Note that Rode also makes two other versions of the Rode VideoMicro specifically for the iPhone called the Rode VideoMic Me with a native TRRS adapter to plug directly into the iPhone and the Rode VideoMic Me-L with a native Lightning connector. If you will only be recording and producing audio on your IOS device and don’t want the flexibility to use other equipment, those could be options worth considering too.


When recording video on an iPhone, it can be especially challenging to record good audio. The iPhone’s omnidirectional microphone just records way too much room noise. In those situations, it may be best to use a wireless microphone for iPhone video recording, especially if your subject needs to move around. There are a lot of wireless lavalier microphone systems on the market, but note that audio quality and flexibility correlate closely to price. All of these systems consist of a transmitter connected to a lavalier microphone and a receiver that you connect to your recording device, in this case the iPhone.

Connecting a wireless lavalier microphone to an iPhone.

Connecting a wireless lavalier microphone to an iPhone.

In this example, we’re going to connect a Sony wireless lavalier microphone to an iPhone. Our setup of adapters looks like this: Sony wireless receiver with XLR output > XLR to TRRS adapter > Lightning headphone adapter. Note that the XLR to TRRS adapter also provides a headphone out port to monitor our audio.

As you can hear, the lavalier microphone’s more omnidirectional pattern picks up a little more room noise, but also provides much more improved audio quality over the iPhone’s built in microphone. That’s especially true when you consider that with the wireless lavalier system, the transmitter can be five or even 50 feet away from the receiver without any change in audio. Because the lavalier system uses a powered condenser microphone and provides its own power, the recording level on the iPhone was also much higher without needing to raise levels much in post production. Many wireless lavalier systems also provide the option of adjusting the output level from the receiver, allowing you to adjust your audio levels there instead of relying on the iPhone’s gain adjustment, which just introduces more noise.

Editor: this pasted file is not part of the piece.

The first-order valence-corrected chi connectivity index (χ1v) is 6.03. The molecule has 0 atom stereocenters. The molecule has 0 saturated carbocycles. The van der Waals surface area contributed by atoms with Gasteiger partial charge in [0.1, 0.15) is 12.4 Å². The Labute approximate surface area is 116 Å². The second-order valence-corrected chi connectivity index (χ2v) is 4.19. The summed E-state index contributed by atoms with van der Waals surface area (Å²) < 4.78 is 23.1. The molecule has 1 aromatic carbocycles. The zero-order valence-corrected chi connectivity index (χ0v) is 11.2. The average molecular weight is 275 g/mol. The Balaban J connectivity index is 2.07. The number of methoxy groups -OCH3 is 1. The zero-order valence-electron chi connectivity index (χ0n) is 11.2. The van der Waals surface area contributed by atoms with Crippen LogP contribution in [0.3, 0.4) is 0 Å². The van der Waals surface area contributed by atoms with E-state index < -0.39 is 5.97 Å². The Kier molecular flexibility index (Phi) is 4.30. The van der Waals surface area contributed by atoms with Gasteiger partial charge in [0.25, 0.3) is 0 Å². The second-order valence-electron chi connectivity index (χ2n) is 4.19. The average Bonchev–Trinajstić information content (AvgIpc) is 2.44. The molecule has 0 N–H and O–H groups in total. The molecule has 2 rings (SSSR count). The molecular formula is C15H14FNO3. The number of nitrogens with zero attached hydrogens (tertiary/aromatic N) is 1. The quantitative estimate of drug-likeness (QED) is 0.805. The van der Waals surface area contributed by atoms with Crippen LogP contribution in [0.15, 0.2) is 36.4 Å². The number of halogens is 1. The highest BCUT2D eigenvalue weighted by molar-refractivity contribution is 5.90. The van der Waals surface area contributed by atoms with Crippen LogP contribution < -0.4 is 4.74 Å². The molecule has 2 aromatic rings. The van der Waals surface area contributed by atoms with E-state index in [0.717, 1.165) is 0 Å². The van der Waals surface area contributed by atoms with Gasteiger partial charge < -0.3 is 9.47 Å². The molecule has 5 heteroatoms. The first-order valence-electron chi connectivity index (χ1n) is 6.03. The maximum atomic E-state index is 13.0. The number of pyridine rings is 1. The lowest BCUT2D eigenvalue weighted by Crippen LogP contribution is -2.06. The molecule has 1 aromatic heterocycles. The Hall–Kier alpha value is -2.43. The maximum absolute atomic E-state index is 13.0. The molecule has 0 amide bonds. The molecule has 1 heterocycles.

Two additional quick notes on connecting a wireless lavalier microphone to an iPhone. First, it’s always important to monitor your audio because depending on the frequency the system is using to transmit audio, you could encounter interference from other devices using that same bandwidth. More expensive systems generally offer a greater variety of signals so you can easily switch to another frequency without interference. Also, just because the wireless lavalier system is designed to use with a lavalier microphone, you can often connect other microphones as well.


If you are using a wireless lavalier microphone for your audio recording, there’s a good chance you’re working on a video project. The iPhone’s native camera app will allow you to use an external microphone, but it won’t tell you whether it is using the external microphone signal or reverting to your internal microphone. There are several other iPhone video recording apps that use an external microphone and also confirm for you that they’re doing so.